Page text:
The ever-expanding China-Europe freight train service and the ever closer connectivity between China and Europe as well as between Asia and Europe attest to the remarkable achievement over the past nine years or so of the China-proposed BRI, which aims to build an open platform of cooperation, and providing new impetus for cooperation and development among countries.

Growing rail service

With a decade-long experience in providing the one-stop service for multimodal transport of China-Europe trains, Tommy Tan, president of Shanghai EPU Supply Chain Management Co, an agent for China-EU freight trains, is an eyewitness of how the freight train service has become the bedrock for enlarging China-Europe trade.

Tan’s business involves a wide variety of trade categories, such as timber trade between China and Russia, grain and fertilizer trade between China and Kazakhstan, and auto parts trade between China and Europe.

Starting in 2018, they have imported about 40 containers from Nuremberg to Chengdu, Southwest China’s Sichuan Province on a weekly basis, involving all accessories except batteries and air bags for BMW’s factories in China.

The company’s trade service has been successfully operating for four years, with a total of 200 trains being launched, and a total import value surpassing 10 billion yuan, significantly supporting BMW’s local production, according to Tan.

Impacted by the breakout of the Ukraine crisis, the train service has been suspended for more than two months, Tan said, adding they are negotiating to prepare for the rail service’s resumption.

Rise to challenge

Despite the military conflict in Europe and the COVID resurgence in China , which have thrown an element of uncertainty into cross border trade, the China-Europe freight train service has remained resilient, being an effective supplement to sea freight.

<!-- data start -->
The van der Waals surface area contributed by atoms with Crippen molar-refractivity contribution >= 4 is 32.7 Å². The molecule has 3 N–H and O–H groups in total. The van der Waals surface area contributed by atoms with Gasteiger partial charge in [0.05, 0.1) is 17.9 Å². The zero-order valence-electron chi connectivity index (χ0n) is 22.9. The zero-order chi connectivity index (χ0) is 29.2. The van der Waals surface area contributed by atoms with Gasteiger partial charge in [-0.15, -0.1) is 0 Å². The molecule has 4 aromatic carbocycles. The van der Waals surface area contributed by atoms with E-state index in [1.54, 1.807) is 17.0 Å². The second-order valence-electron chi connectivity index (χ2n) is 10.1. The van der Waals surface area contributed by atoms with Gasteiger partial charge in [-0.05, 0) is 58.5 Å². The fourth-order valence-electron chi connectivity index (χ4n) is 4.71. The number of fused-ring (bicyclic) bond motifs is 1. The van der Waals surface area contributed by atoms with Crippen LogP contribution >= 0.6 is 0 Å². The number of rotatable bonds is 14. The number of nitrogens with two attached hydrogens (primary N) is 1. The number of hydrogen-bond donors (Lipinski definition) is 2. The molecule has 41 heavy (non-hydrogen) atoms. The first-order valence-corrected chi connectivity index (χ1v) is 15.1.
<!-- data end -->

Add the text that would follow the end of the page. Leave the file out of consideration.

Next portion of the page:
Sources told the Global Times that since the first China-Europe train carrying Audi cars arrived in Xi’an from Bremerhaven in October 2020, the epidemic situation has been constantly changing. But the train service has always been well managed.

When Western sanctions against Moscow over the Russia-Ukraine conflict created unprecedented challenges for cross-border trade, many European companies are chipping away at the potential risks of disruption for logistic services.

The China-Europe freight train remains a leading option for many international traders, given its competitive advantage, especially as the sea transport experienced a severe bottleneck last year — as port backlog has lingered in many European ports.

A trader connected to the China-Europe freight train based in Yiwu, Zhejiang Province, who has always been a big supporter of the cargo train service, told the Global Times on Thursday that from Hamburg Port in Germany to Ningbo Port, import transportation takes 55-65 days, while the train service takes only 18 days, and the price has remained stable at around $1,000, similar to ocean freight.

While there are multiple factors that contribute to low cost, the high efficiency of Chinese ports certainly plays a part. For example, at Manzhouli port, North China’s Inner Mongolia Autonomous Region, a major border port for the rail service, the customs has ensured that the train is available for inspection 24 hours a day, which greatly reduces the time cost of each link in the customs clearance, the Global Times learned.

Now, there are 57 China-Europe trains entering and leaving the country through the Manzhouli railway station, reaching 13 countries and 28 cities in Europe. The goods include auto parts and other varieties.

Given the competitive edge, there has been hardly any disruption to the train service even with the geopolitical tensions in Europe, industry analysts say.